Many times the mountains Have turned from green to yellow. So much for the capricious earth! Dust in your eyes, The triple world is narrow; Nothing on the mind, Your chair is wide enough. Muso Kokushi 1275-1351, Japanese Zen Master, Calligrapher, Poet
Desire nothing, and you’re content with everything Pursue things, and you’re thwarted at every turn. Ryokan 1758-1831, Japanese Zen Master, Poet, Calligrapher
Detachment is not indifference. It is the prerequisite for effective involvement. Often what we think is best for others is distorted by our attachment to our opinions: we want others to be happy in the way we think they should be happy. It is only when we want nothing for ourselves that we are able to see clearly into others’ needs and understand how to serve them. Mahatma Gandhi 1869-1948, Indian Spiritual Leader
By detachment I mean that you must not worry whether the desired result follows from your action or not, so long as your motive is pure, your means correct. Gandhi in Eknath Easwaran, Gandhi, The Man, 1997
To renounce things is not to give them up. It is to acknowledge that all things go away. Shunryu Suzuki 1905-1971, Japanese Zen Master
To desire in the void, to desire without any wishes. To detach our desire from all good things and to wait. Experience proves that this waiting is satisfied. It is then that we touch the absolute good. Simone Weil 1909-1943, French Philosopher, Essayist, Mystic in The Enlightened Mind: An Anthology of Sacred Prose, Stephen Mitchell, ed., 1991
My soul does not find itself unless it acts. Therefore it must act. Stagnation and inactivity bring spiritual death. But my soul must not project itself entirely into the outward effects of its activity. I do not need to see myself, I merely need to be myself. I must think and act like a living being, but I must not plunge my whole self into what I think and do, or seek always to find myself in the work I have done. Thomas Merton 1915-1968, American Trappist Monk, Writer No Man Is an Island, 1955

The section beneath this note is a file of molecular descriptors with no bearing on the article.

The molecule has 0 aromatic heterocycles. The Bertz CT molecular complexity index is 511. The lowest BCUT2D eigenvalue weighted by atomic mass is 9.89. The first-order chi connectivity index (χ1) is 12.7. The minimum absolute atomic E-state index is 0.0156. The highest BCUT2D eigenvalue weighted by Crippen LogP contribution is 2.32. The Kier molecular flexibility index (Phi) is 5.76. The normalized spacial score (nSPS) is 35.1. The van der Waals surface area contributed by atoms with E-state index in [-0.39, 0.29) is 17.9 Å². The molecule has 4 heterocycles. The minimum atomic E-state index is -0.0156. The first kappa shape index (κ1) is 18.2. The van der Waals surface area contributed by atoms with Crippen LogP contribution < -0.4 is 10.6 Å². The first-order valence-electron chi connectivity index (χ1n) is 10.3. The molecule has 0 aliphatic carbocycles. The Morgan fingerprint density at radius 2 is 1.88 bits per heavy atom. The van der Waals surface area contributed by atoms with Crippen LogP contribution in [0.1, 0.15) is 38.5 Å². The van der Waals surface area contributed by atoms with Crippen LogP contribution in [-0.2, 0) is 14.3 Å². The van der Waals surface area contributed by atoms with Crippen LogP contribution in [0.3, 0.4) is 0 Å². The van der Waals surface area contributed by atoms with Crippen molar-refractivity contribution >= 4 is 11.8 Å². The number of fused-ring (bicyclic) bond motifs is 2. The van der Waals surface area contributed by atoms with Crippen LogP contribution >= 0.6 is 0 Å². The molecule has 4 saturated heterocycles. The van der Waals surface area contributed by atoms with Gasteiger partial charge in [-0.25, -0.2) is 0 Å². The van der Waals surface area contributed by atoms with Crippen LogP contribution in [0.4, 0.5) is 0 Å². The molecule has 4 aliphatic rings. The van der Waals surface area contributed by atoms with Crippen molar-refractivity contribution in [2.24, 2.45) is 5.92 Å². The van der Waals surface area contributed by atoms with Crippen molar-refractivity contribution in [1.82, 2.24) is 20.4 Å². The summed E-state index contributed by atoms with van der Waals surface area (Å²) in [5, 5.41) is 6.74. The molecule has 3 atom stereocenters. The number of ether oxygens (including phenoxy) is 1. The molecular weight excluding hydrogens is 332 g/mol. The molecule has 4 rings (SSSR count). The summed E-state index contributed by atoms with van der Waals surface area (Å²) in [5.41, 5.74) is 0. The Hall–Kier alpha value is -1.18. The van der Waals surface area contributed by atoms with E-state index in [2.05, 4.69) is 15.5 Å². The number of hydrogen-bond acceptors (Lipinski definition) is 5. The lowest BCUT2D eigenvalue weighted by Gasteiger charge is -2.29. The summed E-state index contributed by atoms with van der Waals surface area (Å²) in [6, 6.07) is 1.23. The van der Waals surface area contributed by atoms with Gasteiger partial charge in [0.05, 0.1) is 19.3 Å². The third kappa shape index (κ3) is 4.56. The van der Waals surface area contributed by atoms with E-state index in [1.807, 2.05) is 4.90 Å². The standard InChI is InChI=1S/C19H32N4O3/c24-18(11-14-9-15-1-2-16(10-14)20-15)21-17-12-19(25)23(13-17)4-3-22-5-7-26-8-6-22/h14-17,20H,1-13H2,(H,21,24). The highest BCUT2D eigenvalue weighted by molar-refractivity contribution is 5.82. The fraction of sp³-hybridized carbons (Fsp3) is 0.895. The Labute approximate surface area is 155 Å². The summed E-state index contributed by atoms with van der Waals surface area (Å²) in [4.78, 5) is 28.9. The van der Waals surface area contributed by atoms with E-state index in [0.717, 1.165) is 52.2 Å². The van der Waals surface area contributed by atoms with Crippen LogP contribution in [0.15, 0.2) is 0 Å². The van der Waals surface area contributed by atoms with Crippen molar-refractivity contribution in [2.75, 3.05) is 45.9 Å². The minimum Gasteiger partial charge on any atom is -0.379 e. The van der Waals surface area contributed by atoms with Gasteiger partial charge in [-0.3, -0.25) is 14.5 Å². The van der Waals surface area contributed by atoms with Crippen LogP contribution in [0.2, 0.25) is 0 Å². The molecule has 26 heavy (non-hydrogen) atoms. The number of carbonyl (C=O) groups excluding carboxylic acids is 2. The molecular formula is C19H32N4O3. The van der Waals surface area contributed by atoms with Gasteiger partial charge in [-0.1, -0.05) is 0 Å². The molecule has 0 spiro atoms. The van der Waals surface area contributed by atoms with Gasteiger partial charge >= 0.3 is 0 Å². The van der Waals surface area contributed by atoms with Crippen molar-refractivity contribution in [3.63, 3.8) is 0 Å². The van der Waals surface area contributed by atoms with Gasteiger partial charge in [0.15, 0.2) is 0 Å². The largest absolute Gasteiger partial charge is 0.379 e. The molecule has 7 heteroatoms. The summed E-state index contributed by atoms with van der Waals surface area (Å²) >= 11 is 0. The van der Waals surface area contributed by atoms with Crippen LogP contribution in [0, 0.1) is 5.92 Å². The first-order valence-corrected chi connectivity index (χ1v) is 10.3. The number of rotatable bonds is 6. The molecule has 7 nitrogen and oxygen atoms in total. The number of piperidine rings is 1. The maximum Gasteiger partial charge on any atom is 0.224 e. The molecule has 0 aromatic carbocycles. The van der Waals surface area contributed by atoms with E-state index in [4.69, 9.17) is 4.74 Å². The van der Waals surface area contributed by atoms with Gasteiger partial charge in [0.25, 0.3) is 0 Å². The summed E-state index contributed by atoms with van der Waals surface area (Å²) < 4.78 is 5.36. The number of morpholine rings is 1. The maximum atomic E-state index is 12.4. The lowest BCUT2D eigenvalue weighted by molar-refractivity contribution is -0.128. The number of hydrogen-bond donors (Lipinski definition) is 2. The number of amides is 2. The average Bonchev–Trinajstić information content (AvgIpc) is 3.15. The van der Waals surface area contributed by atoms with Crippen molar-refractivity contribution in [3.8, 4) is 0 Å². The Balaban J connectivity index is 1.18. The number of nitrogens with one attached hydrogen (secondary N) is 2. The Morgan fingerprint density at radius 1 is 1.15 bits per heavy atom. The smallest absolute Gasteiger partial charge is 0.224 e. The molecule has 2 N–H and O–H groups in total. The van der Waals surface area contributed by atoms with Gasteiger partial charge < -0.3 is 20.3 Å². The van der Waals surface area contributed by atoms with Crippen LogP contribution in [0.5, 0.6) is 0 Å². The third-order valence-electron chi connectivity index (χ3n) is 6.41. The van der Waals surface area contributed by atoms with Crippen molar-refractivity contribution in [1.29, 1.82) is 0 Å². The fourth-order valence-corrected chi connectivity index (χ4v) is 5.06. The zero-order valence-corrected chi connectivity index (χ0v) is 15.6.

From the moment that a man no longer responds in the slightest to the motives that regulate the material world, that world appears to be at complete repose. Yukio Mishima 1935-1970, Japanese Writer “The Priest of Shiga Temple and His Love,” Death in Midsummer and Other Stories, 1966
To become free of attachment means to break the link identifying you with your desires. The desires continue: They are part of the dance of nature. But a renunciate no longer thinks that he is his desires. Ram Dass 1931-, American Psychologist, Teacher, Writer Be Here Now, 1971
Looking at life’s situations from a distance is the first step toward finding a solution and preventing them from happening again. By separating yourself from your experiences, you are able to move on with your life. If you don’t, you’re stuck in the puddle of the past without a paddle. Famous Amos 1937-, African-American Athlete, Entrepreneur Watermelon Magic, 1996
Much of our inner turbulence reflects the fear of loss: our dependence on people, circumstances, and things not really under our control. On some level we know that death, indifference, rejection, repossession, or high tide may leave us bereft in the morning. Still, we clutch desperately at things we cannot finally hold. Nonattachment is the most realistic of attitudes. It is freedom from wishful thinking, from always wanting things to be otherwise. Marilyn Ferguson 1938-, American Writer, Mind Researcher The Aquarian Conspiracy, 1980